This Sunday I had Graham Dunning as a guest on the Alien Jams show. Graham is a sound artist and musician originally from Manchester but now based here in London. He makes some really interesting music, much of his recent work involves found tapes and a lo-fi aesthetic, live sampling with cheap delay pedals and recording to 4-track tape. Throughout the show Graham plays some of his music, along with collaborative work he has done with other artists.
Here is some text taken from Graham’s website to give a little background on his work…
“My working practice deals with temporality, memory and narrative through sound, performance and installation. I am interested in people’s discarded memories and the function of archiving. Found objects, photographs and recordings feature in my work investigating notions of the artefact and implied narrative. Experimentation is fundamental, and my practice is often informed by scientific or archaeological protocol.
Various themes and processes recur in my work including: sound and its relation to loss, nostalgia as mourning; exploring the world through listening and the specific sonic topographies of specific places; the questionable historical or other “objectivity” of an object; organising, arranging, and composing versus unpredictable inputs, random factors and chance operations; archiving, collecting and documentation in tension with ambiguity and open interpretation; and analogue and digital technologies and their (exploitable) limitations.
I consider myself an autodidact in the artistic field having studied physics, acoustics, English literature, philosophy, politics and history as an undergraduate, and engaging in art via experimental music and recording techniques, live composition and improvisation, and a lifelong interest in collecting and archiving found objects.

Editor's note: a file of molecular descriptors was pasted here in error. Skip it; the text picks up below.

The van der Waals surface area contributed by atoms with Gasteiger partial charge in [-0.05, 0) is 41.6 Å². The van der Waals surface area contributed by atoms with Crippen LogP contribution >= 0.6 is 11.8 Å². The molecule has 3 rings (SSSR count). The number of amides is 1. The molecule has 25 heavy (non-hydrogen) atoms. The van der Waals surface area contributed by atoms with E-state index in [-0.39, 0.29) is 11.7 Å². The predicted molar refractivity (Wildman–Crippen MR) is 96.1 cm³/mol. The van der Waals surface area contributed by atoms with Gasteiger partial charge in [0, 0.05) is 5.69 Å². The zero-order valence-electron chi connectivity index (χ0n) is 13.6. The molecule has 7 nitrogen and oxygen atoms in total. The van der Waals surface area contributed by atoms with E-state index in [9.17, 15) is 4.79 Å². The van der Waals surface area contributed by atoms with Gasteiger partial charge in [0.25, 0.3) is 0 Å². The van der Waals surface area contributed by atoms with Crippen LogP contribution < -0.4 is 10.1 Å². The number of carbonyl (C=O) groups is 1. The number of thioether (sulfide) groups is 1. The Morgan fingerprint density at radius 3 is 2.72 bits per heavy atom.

Most of my recent works have been site-specific installations including an interactive installation commissioned for Luton, featuring ten turntables with dubplates of local environmental sound recordings to be played individually or in combination by the audience; a “listening post” in rural West Wales enabling visitors to hear the sounds of the site through surrogate ears mounted in birdboxes ten feet high; and a work on board a decommissioned light-ship which invited viewers to read from an annotated copy of Joseph Conrad’s Lord Jim into a microphone, their voices altered through a remote reverberation chamber built in the bowels of the ship from existing structures.
My performances explore the relationship between sound and music with rhythmical elements and drone, repetition and variation. I perform using modified turntables, altered and adapted records, field recordings pressed to dubplates and self-built electronics. I also make sounds using other objects on the turntables, using the stylus as a primitive pick-up. The sounds present on the records I use are less important to me than the sounds I can impose onto them. As such, a metal disk with a hole in the middle is as valid a sound source as a pristine vinyl recording.”
-Graham Dunning, from his website, grahamdunning.com
Twenty Nine Of The Best Recordings I Never Got Round To Making, Closet Music
Laurie Spiegel- Patchwork
Graham Dunning- Pent Cuckoo
Colin Webster- Katepistimum (Graham Dunning remix)
Henk Badings- The Woman of Andros
Graham Dunning- Music By the Metre (edit)
Sickness of Snakes- Various Hands
James Alaska and Graham Dunning- Contenmer
Ensemble Economique- Monsoon Clouds
Graham Dunning- To Look at Her Sinking
Bruno Spoerri- Cosmotoxology
AAS- Crystal Palace Rocket Final Device (edit)
Thought Broadcast- Conflict Dub
Graham Dunning- Tape Ghost 2
Graham playing at Boiler Room 2012